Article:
It’s been donkey’s since we last had a bite at the Lord Palmerston: much as we love its lofty location and interior, and succession of rooms and ambiances, the odd problem in the kitchen kept us from returning for dinner.
But now, with impressively-tattooed new chef Beth at the helm (ex-Spurstowe Arms) the team are confident of a foodie renaissance. And, as regular readers will know, the Palmerston sponsored our Ich Bin column in October, so it was more than time to give the menu a whirl.
First thoughts as we stepped inside out of a Friday lunchtime downpour? We’d forgotten just how enticing a pub it is. The location is quite romantic too, perched on a hillside overlooking the Valley of Kentish, its leafy corner site just a ten minute stroll from Parliament Hill, and now-fashionable Highgate Road, home of the Southampton Arms, Chicken Shop, Bull & Last et al. And inside Emma, the deputy manager was busy lighting a log fire as we arrived, the perfect tonic for such a dark day beyond the windows.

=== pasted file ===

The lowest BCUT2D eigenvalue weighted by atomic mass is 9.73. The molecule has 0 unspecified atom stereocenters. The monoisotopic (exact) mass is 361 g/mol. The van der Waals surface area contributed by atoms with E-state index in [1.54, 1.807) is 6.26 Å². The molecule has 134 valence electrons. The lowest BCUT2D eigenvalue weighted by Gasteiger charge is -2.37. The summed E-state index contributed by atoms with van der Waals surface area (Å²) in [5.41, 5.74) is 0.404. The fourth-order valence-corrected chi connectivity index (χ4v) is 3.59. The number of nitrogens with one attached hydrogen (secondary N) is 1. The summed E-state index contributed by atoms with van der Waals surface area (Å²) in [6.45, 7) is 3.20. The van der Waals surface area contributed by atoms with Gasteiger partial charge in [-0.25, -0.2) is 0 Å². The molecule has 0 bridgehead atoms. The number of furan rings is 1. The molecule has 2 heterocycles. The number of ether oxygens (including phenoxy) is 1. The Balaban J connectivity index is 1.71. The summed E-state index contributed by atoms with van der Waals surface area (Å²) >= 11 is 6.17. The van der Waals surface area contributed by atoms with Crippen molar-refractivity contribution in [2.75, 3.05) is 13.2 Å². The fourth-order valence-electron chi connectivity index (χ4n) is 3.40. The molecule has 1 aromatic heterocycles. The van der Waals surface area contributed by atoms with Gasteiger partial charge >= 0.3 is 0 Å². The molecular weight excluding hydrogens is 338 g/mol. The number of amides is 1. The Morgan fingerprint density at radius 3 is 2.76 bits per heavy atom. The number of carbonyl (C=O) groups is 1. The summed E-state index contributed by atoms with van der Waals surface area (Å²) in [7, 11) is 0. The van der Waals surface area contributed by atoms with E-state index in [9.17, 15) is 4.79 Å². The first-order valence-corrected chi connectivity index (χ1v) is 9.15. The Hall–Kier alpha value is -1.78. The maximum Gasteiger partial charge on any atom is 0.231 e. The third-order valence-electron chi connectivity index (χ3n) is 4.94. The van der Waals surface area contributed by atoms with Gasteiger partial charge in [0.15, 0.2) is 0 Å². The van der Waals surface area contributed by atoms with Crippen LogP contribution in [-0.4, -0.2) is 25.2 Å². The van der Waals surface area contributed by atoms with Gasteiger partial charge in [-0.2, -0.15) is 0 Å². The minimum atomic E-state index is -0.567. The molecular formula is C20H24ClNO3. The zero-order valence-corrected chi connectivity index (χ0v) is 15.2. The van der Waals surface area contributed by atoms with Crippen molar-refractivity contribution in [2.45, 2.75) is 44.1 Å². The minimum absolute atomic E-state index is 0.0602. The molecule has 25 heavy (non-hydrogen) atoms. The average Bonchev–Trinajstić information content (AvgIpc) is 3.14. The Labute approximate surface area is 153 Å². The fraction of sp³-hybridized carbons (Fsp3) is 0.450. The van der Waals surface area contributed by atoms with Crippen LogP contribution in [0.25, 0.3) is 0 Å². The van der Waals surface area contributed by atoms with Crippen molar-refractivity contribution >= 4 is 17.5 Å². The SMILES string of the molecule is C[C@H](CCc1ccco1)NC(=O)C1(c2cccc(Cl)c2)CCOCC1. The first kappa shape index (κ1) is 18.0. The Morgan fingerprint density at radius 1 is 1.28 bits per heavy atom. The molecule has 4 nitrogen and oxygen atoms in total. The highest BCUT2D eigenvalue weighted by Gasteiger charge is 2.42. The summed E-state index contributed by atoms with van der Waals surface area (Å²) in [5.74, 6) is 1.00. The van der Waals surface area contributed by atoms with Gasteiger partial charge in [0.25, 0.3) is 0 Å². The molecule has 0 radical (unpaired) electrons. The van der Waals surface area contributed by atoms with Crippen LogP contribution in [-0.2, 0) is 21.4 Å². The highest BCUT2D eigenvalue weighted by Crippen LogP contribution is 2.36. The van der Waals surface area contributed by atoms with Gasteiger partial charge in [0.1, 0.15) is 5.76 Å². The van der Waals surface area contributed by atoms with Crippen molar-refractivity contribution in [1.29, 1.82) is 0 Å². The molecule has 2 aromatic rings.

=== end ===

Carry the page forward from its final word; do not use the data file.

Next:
The weekday offer is a good-value £7 lunch, chalked on a board above the mantelpiece. There are only ever a handful of specials, and an emphasis on provenance, which suited us fine. We elected to share three plates, rather than have a starter, and then chucked in a dessert on top that. We drank sparkling water – a rarity, admittedly – but there is a carefully curated selection of real ales and wines by the glass too. Maybe next time.
Warm mackerel with white bean cassoulet had a hint of spice to offset the rich meatiness of a favourite Kentishtowner oily fish. A smoked trout fish cake with soft fried egg and mustard sauce combined three very compatible bedfellows, but lacked just a hint of seasoning. Still, it looked a treat, and was – nearly – masterful.
Meanwhile, pork belly with spiced cabbage and black pudding mash was probably the most rounded dish, a real bargain at £7 too (you might not blink at it costing double that); however, if we were being picky, it was rather enthusiastically over-seasoned, even for our renowned seadog palates.
To finish, a tasty toffee pudding with butterscotch sauce and ginger ice cream, and damn fine expresso, although our waitress was unsure what the beans were.
Our verdict? With just a bit of tweaking here and there, it seems like things are back on track at the Palmerston, especially at these prices. And the daytime menu happily sits alongside similarly bargainous offerings at The Grafton, Oxford, and Lord Stanley. It’s a real winter pub too, so we’ll be swinging by soon to lounge by the fire – and try that more pricey evening menu. Meanwhile, we’d like to hear your feedback so leave those comments below.
Words & Pics: Stephen Emms